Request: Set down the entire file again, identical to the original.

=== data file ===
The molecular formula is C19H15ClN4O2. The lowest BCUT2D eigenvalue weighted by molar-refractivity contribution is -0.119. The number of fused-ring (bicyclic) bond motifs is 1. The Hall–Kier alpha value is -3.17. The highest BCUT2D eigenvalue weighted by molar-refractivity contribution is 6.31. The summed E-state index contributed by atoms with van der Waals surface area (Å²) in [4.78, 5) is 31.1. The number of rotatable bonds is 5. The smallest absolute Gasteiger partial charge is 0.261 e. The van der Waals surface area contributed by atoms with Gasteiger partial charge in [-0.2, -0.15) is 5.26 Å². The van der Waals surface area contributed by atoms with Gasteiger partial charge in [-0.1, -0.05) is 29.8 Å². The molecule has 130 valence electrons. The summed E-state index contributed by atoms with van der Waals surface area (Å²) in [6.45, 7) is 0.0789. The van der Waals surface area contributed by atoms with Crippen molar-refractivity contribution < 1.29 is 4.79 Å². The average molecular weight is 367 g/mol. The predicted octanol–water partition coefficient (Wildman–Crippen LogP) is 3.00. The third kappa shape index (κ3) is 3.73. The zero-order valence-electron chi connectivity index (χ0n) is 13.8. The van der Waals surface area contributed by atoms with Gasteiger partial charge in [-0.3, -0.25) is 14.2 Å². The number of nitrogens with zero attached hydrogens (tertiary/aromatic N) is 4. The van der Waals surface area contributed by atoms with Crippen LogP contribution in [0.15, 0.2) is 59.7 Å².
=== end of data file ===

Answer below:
The molecular formula is C19H15ClN4O2. The lowest BCUT2D eigenvalue weighted by molar-refractivity contribution is -0.119. The number of fused-ring (bicyclic) bond motifs is 1. The Hall–Kier alpha value is -3.17. The highest BCUT2D eigenvalue weighted by molar-refractivity contribution is 6.31. The summed E-state index contributed by atoms with van der Waals surface area (Å²) in [4.78, 5) is 31.1. The number of rotatable bonds is 5. The smallest absolute Gasteiger partial charge is 0.261 e. The van der Waals surface area contributed by atoms with Gasteiger partial charge in [-0.2, -0.15) is 5.26 Å². The van der Waals surface area contributed by atoms with Gasteiger partial charge in [-0.1, -0.05) is 29.8 Å². The molecule has 130 valence electrons. The summed E-state index contributed by atoms with van der Waals surface area (Å²) in [6.45, 7) is 0.0789. The van der Waals surface area contributed by atoms with Crippen molar-refractivity contribution < 1.29 is 4.79 Å². The average molecular weight is 367 g/mol. The predicted octanol–water partition coefficient (Wildman–Crippen LogP) is 3.00. The third kappa shape index (κ3) is 3.73. The zero-order valence-electron chi connectivity index (χ0n) is 13.8. The van der Waals surface area contributed by atoms with Gasteiger partial charge in [-0.3, -0.25) is 14.2 Å². The number of nitrogens with zero attached hydrogens (tertiary/aromatic N) is 4. The van der Waals surface area contributed by atoms with Crippen LogP contribution in [0.15, 0.2) is 59.7 Å².